Above: (Detail) Gil Yefman, Tumtum, 2012. Knitting, Faraday cage, sound, 78.74” x 78.74” x 78.74.” Courtesy of the artist and Ronald Feldman Fine Arts, New York. Photo by Elad Sarig / Petach Tikva Museum.
(SIGNAL), curated by Alexis Heller, presents artworks that challenge the gender binary and explore a continuum of self-definition. Working in diverse mediums, 11 contemporary artists utilize code, collaborative representation, fantasy, and play to subvert histories that have denied gender variance. They question authorship over "the natural," make manifest sites of resistance, and reimagine a future where identities are fluid and celebrated as such.
The exhibition features work by Jess T. Dugan, Anahita Ghazvinizadeh, Nicki Green, Rhys Ernst & Zackary Drucker, Young Joon Kwak, Carlos Motta, Cobi Moules, Chelsea Thompto, Gil Yefman, and Rona Yefman.
The exhibition will be on view through April 17 at Smack Mellon. 92 Plymouth St., Brooklyn, N.Y.
Jess T. Dugan, 2012. Pigment print, 24” x 20”. Courtesy of the artist and Catherine Edelman Gallery, Chicago.
Young Joon Kwak, 2013. Laminated archival pigment print mounted on aluminum, 83.5” x 43.75” x 1”. Courtesy of the artist and Commonwealth & Council, Los Angeles.
Rona Yefman, (1997), 2010. Light box, 24” x 36”. Courtesy of the artist and Mitchell and Lauren Presser.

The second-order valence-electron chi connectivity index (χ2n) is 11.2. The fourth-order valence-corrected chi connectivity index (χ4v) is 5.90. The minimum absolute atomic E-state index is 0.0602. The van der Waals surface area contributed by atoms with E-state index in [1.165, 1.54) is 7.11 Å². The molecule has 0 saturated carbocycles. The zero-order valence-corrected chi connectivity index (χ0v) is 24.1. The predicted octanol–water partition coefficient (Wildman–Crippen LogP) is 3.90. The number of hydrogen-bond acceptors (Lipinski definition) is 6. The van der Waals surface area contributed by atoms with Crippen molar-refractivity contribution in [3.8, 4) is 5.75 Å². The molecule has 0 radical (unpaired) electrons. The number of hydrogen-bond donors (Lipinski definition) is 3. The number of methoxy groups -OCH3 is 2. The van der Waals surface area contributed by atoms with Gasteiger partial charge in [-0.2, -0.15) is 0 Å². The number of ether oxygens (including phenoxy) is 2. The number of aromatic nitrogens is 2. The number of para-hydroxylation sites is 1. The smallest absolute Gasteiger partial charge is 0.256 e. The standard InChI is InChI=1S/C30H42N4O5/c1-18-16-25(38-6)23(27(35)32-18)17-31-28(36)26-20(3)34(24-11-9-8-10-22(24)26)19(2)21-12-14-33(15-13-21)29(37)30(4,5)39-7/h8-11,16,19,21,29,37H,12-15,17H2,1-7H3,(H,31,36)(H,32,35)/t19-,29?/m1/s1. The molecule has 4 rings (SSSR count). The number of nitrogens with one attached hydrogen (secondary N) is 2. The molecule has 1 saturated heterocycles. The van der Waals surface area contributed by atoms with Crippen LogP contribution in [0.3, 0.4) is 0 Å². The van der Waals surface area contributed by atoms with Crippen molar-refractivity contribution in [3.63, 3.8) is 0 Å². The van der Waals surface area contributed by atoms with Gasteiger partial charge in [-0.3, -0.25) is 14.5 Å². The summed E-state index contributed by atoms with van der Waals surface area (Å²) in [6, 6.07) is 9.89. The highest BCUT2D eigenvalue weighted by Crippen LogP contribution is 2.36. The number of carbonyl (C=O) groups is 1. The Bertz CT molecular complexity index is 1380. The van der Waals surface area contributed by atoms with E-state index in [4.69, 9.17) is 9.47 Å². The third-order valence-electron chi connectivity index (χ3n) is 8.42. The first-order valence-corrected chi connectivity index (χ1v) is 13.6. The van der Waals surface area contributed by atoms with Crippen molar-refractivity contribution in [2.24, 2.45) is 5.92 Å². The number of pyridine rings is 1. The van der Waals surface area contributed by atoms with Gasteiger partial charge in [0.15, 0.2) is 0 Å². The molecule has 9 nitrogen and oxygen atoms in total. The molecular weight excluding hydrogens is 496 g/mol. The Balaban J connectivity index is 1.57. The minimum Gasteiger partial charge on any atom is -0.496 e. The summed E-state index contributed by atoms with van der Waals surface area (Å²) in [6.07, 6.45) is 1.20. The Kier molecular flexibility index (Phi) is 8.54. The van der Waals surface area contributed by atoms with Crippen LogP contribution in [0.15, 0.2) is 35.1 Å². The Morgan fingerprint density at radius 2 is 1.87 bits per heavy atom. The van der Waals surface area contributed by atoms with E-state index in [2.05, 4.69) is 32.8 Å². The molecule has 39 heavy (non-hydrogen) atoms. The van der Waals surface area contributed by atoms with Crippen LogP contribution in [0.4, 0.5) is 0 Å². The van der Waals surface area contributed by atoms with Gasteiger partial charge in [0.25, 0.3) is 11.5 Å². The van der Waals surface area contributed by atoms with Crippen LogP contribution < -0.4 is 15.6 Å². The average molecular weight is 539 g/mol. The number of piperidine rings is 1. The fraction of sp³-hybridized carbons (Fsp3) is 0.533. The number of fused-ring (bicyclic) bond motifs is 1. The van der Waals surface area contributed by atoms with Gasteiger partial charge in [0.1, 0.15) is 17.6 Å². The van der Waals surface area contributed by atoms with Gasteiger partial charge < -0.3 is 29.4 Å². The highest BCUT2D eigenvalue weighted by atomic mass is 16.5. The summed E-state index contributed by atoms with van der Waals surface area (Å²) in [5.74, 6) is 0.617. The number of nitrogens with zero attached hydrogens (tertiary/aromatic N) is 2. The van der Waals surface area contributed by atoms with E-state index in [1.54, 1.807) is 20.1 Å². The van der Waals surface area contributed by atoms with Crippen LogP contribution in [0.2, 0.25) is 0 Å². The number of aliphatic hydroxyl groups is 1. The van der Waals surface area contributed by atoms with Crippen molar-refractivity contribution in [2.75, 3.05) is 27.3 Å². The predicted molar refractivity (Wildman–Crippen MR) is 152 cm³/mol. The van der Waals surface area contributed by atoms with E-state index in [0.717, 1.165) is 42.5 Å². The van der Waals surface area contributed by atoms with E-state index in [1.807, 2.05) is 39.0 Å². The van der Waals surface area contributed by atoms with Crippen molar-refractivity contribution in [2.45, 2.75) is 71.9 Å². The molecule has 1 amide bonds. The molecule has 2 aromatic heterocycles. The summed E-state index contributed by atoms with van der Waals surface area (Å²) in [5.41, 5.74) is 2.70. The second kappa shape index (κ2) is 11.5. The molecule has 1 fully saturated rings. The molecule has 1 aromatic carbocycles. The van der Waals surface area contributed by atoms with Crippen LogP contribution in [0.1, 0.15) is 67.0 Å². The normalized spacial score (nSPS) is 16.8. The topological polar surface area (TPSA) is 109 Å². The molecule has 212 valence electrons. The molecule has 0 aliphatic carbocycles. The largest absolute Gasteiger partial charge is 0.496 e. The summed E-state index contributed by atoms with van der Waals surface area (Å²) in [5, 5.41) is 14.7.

Cobi Moules, 2012. Oil on canvas, 21” x 41.” Courtesy of the artist and Carroll and Sons Gallery, Boston.
Anahita Ghazvinizadeh, 2011. 16:9 video, audio, sound. 17 minutes. Courtesy of the artist.
Chelsea Thompto, 2015, 9/1/15-1/1/16. Burnt wood and charcoal on wall, 1’ x 5’ x 7’. Courtesy of the artist.
Rhys Ernst and Zackary Drucker, 2012. HD video, color, sound, 23 min. Courtesy of the artists and Luis de Jesus Gallery, Los Angeles.
Nicki Green, 2016. Glaze on found brick. 8" x 4" x 3" each. Courtesy of the artist.
Carlos Motta, 2015. 11:45 min. 16:9 video, audio, color, sound. Courtesy of the artist.
The image above, written in a binary code created by Chelsea Thompto, translates into the word SIGNAL. The exhibition’s title begins communication around what happens when the gender binary becomes illegible. In the absence of fixed gender markers, where can we start to understand each other and how do we make ourselves known? The code, and the image works in dialogue as part of, resists the ability to take a ‘quick read’ and requires a more complex process of discovery. By engaging history, acts of defiance, real experiences of violence, and imagination, a more nuanced language of gender possibility emerges.